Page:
I met Epstein briefly some twenty-five years ago, when he was teaching at the University of Chicago Law School. (You don’t teach at U.C. unless you are really, really smart–of course, “smart” and “wise” aren’t the same thing–not even close.) He made a speech which I have since forgotten, and had just written a book which I read and which is still buried somewhere in my library.

I would describe Epstein as a radical libertarian, and what I remember most about that just-written book was one chapter’s insistence that we don’t need a government agency to award or monitor air lanes–that once two planes had collided midair, and the airlines had been held liable for the immense damages (he does believe in legal liability, evidently–it’s been a long time since I read the book), the airlines would be motivated to get together and agree on the distribution of air lanes, because it would be in their financial interests to avoid such collisions in the future.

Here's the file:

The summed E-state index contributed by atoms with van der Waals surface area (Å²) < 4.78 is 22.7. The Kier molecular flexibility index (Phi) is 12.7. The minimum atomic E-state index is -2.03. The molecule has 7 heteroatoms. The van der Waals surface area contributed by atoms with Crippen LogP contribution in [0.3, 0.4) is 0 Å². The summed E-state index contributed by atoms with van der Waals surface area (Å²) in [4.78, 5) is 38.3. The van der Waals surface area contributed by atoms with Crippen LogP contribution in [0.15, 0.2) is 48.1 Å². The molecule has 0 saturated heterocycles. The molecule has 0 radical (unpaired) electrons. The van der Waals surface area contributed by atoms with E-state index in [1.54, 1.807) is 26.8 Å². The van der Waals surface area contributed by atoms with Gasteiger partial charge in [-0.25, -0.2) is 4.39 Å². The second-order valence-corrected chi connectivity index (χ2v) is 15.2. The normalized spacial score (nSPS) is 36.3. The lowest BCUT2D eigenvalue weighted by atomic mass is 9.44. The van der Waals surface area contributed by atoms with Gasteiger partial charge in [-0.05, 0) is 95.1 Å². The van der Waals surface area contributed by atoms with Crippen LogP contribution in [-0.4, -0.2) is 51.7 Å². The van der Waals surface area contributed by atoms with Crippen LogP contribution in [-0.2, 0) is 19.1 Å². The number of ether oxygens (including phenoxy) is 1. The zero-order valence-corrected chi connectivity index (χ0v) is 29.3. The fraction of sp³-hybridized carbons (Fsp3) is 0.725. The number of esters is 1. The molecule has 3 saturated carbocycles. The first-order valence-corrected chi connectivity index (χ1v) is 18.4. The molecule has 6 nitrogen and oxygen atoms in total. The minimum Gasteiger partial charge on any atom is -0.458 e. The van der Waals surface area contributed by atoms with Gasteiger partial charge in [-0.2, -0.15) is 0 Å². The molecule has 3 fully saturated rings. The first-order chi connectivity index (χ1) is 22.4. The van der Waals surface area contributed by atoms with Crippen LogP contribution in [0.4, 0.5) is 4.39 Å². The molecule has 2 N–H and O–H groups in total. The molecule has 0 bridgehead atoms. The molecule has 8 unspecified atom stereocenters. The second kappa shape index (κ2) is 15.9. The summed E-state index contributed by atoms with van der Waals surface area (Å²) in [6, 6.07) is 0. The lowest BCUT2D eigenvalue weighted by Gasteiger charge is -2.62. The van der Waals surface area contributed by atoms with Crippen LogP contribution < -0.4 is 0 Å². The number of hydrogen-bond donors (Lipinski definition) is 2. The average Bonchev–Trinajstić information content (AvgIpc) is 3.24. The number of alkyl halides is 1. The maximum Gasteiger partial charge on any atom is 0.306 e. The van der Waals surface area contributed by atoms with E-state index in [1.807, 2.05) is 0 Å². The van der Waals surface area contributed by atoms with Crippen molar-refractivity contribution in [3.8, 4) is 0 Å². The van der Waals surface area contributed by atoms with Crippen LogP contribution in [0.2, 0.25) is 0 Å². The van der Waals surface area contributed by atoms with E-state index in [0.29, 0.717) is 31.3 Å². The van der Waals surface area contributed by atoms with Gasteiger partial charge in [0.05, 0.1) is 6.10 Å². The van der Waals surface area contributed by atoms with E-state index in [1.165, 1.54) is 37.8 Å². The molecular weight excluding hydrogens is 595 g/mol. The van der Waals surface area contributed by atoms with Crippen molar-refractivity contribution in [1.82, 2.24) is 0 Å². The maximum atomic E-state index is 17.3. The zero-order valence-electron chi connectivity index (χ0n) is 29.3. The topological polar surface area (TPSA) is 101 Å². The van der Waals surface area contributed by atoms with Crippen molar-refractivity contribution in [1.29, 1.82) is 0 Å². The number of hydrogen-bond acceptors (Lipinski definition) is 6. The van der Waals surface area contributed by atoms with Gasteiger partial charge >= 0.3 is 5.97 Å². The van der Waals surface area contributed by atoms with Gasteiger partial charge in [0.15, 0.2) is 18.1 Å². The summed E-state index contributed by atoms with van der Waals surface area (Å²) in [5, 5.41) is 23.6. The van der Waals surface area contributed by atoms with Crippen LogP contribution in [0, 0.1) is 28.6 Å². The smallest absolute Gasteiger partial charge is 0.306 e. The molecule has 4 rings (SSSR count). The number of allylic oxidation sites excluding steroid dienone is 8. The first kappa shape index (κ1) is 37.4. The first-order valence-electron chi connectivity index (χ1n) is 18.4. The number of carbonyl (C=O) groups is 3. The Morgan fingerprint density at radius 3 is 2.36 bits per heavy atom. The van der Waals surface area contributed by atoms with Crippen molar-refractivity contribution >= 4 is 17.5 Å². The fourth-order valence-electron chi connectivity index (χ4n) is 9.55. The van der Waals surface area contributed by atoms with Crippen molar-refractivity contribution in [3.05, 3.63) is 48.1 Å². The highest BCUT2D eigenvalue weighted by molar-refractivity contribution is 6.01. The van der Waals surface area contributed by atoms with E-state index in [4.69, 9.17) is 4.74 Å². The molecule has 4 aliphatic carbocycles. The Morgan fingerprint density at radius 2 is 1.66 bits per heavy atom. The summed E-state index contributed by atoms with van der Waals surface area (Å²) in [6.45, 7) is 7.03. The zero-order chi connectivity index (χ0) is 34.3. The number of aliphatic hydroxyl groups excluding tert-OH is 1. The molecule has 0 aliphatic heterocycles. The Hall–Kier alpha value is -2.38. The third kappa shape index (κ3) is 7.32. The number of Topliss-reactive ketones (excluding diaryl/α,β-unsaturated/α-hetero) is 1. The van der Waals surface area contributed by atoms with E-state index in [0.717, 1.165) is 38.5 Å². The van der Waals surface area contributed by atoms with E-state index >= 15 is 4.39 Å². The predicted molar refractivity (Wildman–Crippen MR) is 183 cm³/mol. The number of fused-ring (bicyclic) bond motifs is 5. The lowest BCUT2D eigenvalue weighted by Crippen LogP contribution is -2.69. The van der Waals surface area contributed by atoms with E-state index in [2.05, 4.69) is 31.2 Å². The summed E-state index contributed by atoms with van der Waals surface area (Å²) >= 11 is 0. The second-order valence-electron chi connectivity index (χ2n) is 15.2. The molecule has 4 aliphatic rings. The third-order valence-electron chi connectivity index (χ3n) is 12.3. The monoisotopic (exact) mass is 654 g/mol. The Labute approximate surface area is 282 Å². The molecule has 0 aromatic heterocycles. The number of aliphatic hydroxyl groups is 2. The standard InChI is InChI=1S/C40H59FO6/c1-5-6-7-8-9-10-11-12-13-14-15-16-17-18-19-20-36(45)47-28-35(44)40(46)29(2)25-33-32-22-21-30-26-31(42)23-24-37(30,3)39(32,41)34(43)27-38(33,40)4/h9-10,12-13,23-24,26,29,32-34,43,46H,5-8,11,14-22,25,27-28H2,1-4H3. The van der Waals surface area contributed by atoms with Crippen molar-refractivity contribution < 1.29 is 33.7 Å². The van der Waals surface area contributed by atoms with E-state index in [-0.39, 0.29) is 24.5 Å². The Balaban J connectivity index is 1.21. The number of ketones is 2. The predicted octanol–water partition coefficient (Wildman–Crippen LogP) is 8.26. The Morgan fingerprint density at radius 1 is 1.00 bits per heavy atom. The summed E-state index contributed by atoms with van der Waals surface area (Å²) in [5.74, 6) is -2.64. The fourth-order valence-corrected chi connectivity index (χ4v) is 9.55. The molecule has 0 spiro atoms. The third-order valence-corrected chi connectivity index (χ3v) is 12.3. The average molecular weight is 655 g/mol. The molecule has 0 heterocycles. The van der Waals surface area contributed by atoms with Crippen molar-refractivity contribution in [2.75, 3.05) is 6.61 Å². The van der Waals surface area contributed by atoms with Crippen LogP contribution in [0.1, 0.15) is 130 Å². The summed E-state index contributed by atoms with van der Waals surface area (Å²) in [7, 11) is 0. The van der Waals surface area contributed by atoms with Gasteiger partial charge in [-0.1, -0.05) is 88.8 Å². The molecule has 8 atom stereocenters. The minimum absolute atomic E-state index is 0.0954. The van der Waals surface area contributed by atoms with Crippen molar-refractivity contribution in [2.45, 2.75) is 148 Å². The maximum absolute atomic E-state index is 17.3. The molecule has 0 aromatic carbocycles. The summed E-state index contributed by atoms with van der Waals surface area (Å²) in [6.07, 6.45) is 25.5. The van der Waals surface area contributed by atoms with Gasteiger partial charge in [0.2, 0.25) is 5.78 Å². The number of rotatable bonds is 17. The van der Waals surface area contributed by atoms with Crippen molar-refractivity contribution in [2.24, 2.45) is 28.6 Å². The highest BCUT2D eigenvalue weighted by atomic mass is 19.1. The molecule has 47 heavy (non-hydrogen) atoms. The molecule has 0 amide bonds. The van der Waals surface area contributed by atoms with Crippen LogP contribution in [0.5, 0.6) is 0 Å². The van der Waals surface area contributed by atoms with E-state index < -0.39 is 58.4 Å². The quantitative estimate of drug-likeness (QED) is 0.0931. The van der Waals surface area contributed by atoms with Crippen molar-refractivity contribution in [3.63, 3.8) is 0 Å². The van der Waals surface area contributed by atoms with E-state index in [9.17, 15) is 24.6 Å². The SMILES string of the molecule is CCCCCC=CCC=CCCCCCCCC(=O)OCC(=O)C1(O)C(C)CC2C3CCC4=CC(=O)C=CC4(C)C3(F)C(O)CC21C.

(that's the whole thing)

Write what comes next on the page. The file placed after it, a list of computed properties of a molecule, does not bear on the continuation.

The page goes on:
Cold comfort to those on one of the first planes…

At any rate, Epstein is now, apparently, affiliated with both NYU Law School and the Hoover Institution, and according to the New Yorker,  his approach to the way the world should work significantly influenced early White House pandemic policy.

According to the Washington Post, “Conservatives close to Trump and numerous administration officials have been circulating an article by Richard A. Epstein of the Hoover Institution, titled ‘Coronavirus Perspective,’ which plays down the extent of the spread and the threat.